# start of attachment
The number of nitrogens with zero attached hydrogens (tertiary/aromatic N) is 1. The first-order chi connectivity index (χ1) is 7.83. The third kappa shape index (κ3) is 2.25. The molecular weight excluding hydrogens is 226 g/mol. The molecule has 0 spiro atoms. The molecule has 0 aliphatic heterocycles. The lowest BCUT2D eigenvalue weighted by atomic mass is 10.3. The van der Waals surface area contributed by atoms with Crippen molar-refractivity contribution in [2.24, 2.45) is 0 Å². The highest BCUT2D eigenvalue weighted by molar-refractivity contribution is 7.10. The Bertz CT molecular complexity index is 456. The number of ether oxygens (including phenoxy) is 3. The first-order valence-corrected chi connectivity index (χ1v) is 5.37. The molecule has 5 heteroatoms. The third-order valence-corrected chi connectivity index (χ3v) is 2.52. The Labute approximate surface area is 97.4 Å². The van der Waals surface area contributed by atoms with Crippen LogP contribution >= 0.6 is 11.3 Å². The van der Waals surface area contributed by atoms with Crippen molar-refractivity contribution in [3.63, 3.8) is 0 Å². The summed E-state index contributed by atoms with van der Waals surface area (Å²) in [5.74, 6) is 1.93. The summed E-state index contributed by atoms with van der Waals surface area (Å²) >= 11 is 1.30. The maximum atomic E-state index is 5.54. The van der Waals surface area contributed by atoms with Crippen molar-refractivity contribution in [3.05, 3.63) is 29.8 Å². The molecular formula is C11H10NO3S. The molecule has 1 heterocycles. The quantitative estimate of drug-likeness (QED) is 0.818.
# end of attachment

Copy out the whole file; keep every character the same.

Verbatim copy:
The number of nitrogens with zero attached hydrogens (tertiary/aromatic N) is 1. The first-order chi connectivity index (χ1) is 7.83. The third kappa shape index (κ3) is 2.25. The molecular weight excluding hydrogens is 226 g/mol. The molecule has 0 spiro atoms. The molecule has 0 aliphatic heterocycles. The lowest BCUT2D eigenvalue weighted by atomic mass is 10.3. The van der Waals surface area contributed by atoms with Crippen molar-refractivity contribution in [2.24, 2.45) is 0 Å². The highest BCUT2D eigenvalue weighted by molar-refractivity contribution is 7.10. The Bertz CT molecular complexity index is 456. The number of ether oxygens (including phenoxy) is 3. The first-order valence-corrected chi connectivity index (χ1v) is 5.37. The molecule has 5 heteroatoms. The third-order valence-corrected chi connectivity index (χ3v) is 2.52. The Labute approximate surface area is 97.4 Å². The van der Waals surface area contributed by atoms with Crippen LogP contribution >= 0.6 is 11.3 Å². The van der Waals surface area contributed by atoms with Crippen molar-refractivity contribution in [3.63, 3.8) is 0 Å². The summed E-state index contributed by atoms with van der Waals surface area (Å²) in [5.74, 6) is 1.93. The summed E-state index contributed by atoms with van der Waals surface area (Å²) >= 11 is 1.30. The maximum atomic E-state index is 5.54. The van der Waals surface area contributed by atoms with Crippen molar-refractivity contribution in [3.05, 3.63) is 29.8 Å². The molecular formula is C11H10NO3S. The molecule has 1 heterocycles. The quantitative estimate of drug-likeness (QED) is 0.818.